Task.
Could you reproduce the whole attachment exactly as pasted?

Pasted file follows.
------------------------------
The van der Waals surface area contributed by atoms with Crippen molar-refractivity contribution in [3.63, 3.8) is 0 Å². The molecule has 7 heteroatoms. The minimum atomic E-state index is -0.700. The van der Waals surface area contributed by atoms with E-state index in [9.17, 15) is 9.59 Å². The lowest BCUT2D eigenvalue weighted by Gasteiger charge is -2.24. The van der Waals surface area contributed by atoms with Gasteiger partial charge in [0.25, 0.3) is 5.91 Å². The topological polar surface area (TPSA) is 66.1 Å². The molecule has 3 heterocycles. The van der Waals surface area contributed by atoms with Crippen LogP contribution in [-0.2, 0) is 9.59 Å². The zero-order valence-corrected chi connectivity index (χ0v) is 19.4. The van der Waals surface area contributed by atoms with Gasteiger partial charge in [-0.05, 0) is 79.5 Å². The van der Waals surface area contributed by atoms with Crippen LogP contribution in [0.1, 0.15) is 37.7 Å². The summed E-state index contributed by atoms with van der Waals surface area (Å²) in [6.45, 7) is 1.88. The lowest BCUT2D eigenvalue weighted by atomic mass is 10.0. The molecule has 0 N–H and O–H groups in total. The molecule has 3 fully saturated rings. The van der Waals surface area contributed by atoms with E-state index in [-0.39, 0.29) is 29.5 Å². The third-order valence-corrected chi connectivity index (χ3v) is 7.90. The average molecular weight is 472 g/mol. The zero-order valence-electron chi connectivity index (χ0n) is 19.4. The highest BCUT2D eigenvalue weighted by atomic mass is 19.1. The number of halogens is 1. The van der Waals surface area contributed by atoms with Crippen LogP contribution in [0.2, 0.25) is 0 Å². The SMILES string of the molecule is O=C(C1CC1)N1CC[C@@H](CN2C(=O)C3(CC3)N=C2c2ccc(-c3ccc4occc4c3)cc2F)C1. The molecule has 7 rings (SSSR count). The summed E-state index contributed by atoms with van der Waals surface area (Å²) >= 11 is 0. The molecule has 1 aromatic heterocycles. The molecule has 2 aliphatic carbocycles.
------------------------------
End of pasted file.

The van der Waals surface area contributed by atoms with Crippen molar-refractivity contribution in [3.63, 3.8) is 0 Å². The molecule has 7 heteroatoms. The minimum atomic E-state index is -0.700. The van der Waals surface area contributed by atoms with E-state index in [9.17, 15) is 9.59 Å². The lowest BCUT2D eigenvalue weighted by Gasteiger charge is -2.24. The van der Waals surface area contributed by atoms with Gasteiger partial charge in [0.25, 0.3) is 5.91 Å². The topological polar surface area (TPSA) is 66.1 Å². The molecule has 3 heterocycles. The van der Waals surface area contributed by atoms with Crippen LogP contribution in [-0.2, 0) is 9.59 Å². The zero-order valence-corrected chi connectivity index (χ0v) is 19.4. The van der Waals surface area contributed by atoms with Gasteiger partial charge in [-0.05, 0) is 79.5 Å². The van der Waals surface area contributed by atoms with Crippen LogP contribution in [0.1, 0.15) is 37.7 Å². The summed E-state index contributed by atoms with van der Waals surface area (Å²) in [6.45, 7) is 1.88. The lowest BCUT2D eigenvalue weighted by atomic mass is 10.0. The molecule has 0 N–H and O–H groups in total. The molecule has 3 fully saturated rings. The van der Waals surface area contributed by atoms with E-state index in [-0.39, 0.29) is 29.5 Å². The third-order valence-corrected chi connectivity index (χ3v) is 7.90. The average molecular weight is 472 g/mol. The zero-order valence-electron chi connectivity index (χ0n) is 19.4. The highest BCUT2D eigenvalue weighted by atomic mass is 19.1. The number of halogens is 1. The van der Waals surface area contributed by atoms with Crippen LogP contribution in [0.2, 0.25) is 0 Å². The SMILES string of the molecule is O=C(C1CC1)N1CC[C@@H](CN2C(=O)C3(CC3)N=C2c2ccc(-c3ccc4occc4c3)cc2F)C1. The molecule has 7 rings (SSSR count). The summed E-state index contributed by atoms with van der Waals surface area (Å²) >= 11 is 0. The molecule has 1 aromatic heterocycles. The molecule has 2 aliphatic carbocycles.